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Mobile Payments

Smartphone adoption in UK reaches 51%, students lead the way

Wednesday 30 May 2012 | 01:45 PM CET

Students in the UK are embracing mobile money technology at a speedy rate as they were found to show the highest willingness to use their smartphones to manage their finances compared to any other group of people in the UK, a recent report has revealed.

According to the report issued by digital banking services provider Intelligent Environments (IE), 53 percent of UK students who own a smartphone would manage their bank accounts via their mobile devices, if they could, compared to 44 percent of employed consumers. A quarter (25 percent) of polled students with a smartphone meanwhile said they would use their mobile for peer to peer transfers, versus 22 percent of people in full or part-time employment.

Moreover, the report has found that British consumers who own a smartphone are increasingly seeking convenient solutions to meet their busy and demanding lifestyles. Half of workers (49 percent) and students (47 percent) admitted they would be interested in using their mobile devices, if possible, to swipe across a payment reader in order to wave and pay for goods or services.

Furthermore, the survey has revealed that 51 percent of British consumers now own a smartphone compared to a third (33 percent) in 2011. Additionally, Android continues to be the most popular operating system in the UK, accounting for 36 percent of the smartphone market compared to the iPhone’s 31 percent and BlackBerry’s 15 percent. This compares to 2011 figures where 28 percent of smartphone owners had Android devices and 26 percent used iPhones.

The study has also found that men are more at ease with mobile banking solutions than women, with 23 percent of the former saying they would pay a friend via mobile compared to 19 percent of women. Men are also more likely to manage their finances on a smartphone (46 percent vs. 37 percent), pay for tickets and events (32 percent vs. 27 percent), shop online (42 percent vs. 39 percent) and pay bills (35 percent vs. 32 percent). Children also were found to have an influence on the uptake of mobile money solutions as 48 percent of adults living in a house with at least one child are more likely to manage their bank accounts via mobile phone compared to 38 percent of people living without. 44 percent of adults in houses with children also said they would use their devices to shop online, compared to 39 percent in households without children.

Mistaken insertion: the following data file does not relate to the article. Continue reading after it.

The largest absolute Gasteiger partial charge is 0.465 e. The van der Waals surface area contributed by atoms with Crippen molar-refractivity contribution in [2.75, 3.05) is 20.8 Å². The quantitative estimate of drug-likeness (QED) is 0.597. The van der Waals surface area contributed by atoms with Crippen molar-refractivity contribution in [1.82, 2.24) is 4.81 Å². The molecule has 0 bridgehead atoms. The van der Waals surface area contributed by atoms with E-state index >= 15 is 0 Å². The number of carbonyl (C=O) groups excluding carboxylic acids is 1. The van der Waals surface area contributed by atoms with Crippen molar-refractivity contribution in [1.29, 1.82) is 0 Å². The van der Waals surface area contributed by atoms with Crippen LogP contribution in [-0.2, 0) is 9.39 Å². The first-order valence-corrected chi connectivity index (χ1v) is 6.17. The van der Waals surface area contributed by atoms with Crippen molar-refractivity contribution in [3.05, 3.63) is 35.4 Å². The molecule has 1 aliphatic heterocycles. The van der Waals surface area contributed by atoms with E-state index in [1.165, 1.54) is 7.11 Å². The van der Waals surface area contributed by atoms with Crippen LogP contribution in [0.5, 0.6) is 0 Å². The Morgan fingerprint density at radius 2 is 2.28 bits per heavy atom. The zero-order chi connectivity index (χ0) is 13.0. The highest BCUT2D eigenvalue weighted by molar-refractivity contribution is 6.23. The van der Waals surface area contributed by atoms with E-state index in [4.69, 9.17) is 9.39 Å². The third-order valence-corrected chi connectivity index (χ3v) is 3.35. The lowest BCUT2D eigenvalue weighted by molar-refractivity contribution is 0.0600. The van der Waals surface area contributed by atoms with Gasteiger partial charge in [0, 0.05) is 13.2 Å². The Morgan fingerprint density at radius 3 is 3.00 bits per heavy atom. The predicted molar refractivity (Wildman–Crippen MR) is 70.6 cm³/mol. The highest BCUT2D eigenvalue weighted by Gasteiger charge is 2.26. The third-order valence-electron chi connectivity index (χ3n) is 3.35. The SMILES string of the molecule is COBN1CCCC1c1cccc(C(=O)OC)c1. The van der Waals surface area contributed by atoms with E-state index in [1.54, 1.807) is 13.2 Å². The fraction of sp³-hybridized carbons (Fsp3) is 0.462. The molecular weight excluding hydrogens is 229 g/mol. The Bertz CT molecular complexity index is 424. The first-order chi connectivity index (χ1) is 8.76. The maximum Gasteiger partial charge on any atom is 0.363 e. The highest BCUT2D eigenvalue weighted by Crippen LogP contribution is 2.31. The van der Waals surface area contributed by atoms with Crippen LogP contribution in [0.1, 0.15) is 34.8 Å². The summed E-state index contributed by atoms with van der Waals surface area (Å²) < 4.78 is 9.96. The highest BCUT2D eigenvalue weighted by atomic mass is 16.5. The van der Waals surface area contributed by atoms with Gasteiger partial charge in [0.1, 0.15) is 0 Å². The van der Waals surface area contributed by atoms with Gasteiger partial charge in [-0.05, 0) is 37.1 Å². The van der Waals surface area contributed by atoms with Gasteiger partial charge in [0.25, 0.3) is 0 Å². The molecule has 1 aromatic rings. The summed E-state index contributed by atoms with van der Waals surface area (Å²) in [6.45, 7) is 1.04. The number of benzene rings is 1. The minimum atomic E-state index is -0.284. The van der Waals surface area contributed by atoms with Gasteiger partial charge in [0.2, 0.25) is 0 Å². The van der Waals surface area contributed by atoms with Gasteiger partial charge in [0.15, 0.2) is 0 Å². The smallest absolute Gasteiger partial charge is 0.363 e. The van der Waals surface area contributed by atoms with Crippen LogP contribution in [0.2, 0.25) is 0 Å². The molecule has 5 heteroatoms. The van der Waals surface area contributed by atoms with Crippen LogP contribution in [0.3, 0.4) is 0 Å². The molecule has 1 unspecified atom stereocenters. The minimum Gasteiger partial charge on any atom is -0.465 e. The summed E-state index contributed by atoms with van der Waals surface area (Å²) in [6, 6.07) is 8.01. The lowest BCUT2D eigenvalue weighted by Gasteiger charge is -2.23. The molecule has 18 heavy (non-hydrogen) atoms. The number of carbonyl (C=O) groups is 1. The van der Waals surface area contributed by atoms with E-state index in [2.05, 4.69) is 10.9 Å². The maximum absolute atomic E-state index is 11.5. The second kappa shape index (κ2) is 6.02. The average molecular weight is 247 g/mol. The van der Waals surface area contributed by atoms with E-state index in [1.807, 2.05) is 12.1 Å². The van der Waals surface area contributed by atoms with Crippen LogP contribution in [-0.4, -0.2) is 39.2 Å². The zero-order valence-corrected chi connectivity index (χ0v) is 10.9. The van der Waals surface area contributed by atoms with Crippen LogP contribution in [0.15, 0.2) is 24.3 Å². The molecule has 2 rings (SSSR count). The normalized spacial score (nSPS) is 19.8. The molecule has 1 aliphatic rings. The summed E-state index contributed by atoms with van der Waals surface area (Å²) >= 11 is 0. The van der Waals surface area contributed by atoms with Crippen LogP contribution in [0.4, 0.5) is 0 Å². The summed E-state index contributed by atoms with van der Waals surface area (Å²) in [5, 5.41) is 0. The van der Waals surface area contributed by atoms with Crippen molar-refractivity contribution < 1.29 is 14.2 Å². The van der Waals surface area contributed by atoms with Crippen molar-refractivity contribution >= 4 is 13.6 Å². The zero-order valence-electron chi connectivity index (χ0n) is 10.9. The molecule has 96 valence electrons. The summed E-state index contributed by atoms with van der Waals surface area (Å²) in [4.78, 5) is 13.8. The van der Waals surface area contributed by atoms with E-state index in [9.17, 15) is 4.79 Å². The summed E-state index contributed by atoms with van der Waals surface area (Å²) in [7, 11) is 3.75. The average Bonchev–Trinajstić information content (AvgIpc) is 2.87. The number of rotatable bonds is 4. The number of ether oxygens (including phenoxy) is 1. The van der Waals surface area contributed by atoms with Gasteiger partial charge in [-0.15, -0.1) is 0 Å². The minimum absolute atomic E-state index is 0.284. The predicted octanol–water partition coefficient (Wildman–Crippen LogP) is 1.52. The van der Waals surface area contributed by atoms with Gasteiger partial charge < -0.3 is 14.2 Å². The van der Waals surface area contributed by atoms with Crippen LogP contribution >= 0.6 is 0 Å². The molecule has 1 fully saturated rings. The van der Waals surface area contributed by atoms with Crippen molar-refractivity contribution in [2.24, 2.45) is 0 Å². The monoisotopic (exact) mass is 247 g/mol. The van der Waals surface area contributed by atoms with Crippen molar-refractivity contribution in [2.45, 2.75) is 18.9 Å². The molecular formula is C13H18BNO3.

Additionally, the report has shown that, of the unemployed people polled, 37 percent said they owned a smartphone compared to 28 percent in 2011.

Finally, the report has revealed that different forms of mobile money services have gained popularity in certain parts of the UK. Thus, consumers in the West Midlands and Wales are most likely to pay a friend by smartphone (27 percent); the Welsh are also most likely to manage their bank accounts via their smartphone (48 percent); Londoners are most likely to purchase tickets via their smartphones (38 percent); and mobile online shopping is most popular in Yorkshire and the Humber (48 percent) as is paying a bill with a mobile (41 percent).

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